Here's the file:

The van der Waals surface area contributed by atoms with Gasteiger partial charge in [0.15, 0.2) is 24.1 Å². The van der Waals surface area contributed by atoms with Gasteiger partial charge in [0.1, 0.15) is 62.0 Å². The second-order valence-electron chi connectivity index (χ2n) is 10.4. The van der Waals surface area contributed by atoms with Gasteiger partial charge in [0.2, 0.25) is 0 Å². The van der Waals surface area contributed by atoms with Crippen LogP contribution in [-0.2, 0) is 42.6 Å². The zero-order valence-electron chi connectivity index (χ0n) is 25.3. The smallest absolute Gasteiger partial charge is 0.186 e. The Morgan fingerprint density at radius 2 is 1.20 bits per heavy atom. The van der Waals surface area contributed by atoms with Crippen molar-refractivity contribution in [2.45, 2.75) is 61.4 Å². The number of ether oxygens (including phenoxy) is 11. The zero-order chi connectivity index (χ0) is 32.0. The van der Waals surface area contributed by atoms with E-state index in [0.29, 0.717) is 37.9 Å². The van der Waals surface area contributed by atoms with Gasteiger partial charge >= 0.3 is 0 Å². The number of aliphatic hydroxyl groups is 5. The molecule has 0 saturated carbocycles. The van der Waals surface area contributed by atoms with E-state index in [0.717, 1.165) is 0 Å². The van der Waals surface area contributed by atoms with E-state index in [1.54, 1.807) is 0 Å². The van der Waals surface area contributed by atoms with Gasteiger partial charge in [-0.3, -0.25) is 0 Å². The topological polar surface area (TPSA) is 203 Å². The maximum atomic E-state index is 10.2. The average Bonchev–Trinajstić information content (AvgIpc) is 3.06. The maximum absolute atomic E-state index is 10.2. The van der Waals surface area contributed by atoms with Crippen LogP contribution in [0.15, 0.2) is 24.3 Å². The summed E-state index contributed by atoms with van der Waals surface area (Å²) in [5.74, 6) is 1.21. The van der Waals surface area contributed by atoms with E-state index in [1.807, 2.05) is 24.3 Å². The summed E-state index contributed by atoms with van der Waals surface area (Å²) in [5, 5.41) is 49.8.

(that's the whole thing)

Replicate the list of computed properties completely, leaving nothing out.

The van der Waals surface area contributed by atoms with Gasteiger partial charge in [0.15, 0.2) is 24.1 Å². The van der Waals surface area contributed by atoms with Gasteiger partial charge in [0.1, 0.15) is 62.0 Å². The second-order valence-electron chi connectivity index (χ2n) is 10.4. The van der Waals surface area contributed by atoms with Gasteiger partial charge in [0.2, 0.25) is 0 Å². The van der Waals surface area contributed by atoms with Crippen LogP contribution in [-0.2, 0) is 42.6 Å². The zero-order valence-electron chi connectivity index (χ0n) is 25.3. The smallest absolute Gasteiger partial charge is 0.186 e. The Morgan fingerprint density at radius 2 is 1.20 bits per heavy atom. The van der Waals surface area contributed by atoms with Crippen molar-refractivity contribution in [2.45, 2.75) is 61.4 Å². The number of ether oxygens (including phenoxy) is 11. The zero-order chi connectivity index (χ0) is 32.0. The van der Waals surface area contributed by atoms with E-state index in [0.29, 0.717) is 37.9 Å². The van der Waals surface area contributed by atoms with Gasteiger partial charge >= 0.3 is 0 Å². The number of aliphatic hydroxyl groups is 5. The molecule has 0 saturated carbocycles. The van der Waals surface area contributed by atoms with E-state index in [0.717, 1.165) is 0 Å². The van der Waals surface area contributed by atoms with E-state index in [1.54, 1.807) is 0 Å². The van der Waals surface area contributed by atoms with Gasteiger partial charge in [-0.3, -0.25) is 0 Å². The topological polar surface area (TPSA) is 203 Å². The maximum atomic E-state index is 10.2. The average Bonchev–Trinajstić information content (AvgIpc) is 3.06. The maximum absolute atomic E-state index is 10.2. The van der Waals surface area contributed by atoms with Crippen LogP contribution in [0.15, 0.2) is 24.3 Å². The summed E-state index contributed by atoms with van der Waals surface area (Å²) in [5.74, 6) is 1.21. The van der Waals surface area contributed by atoms with E-state index in [1.807, 2.05) is 24.3 Å². The summed E-state index contributed by atoms with van der Waals surface area (Å²) in [5, 5.41) is 49.8.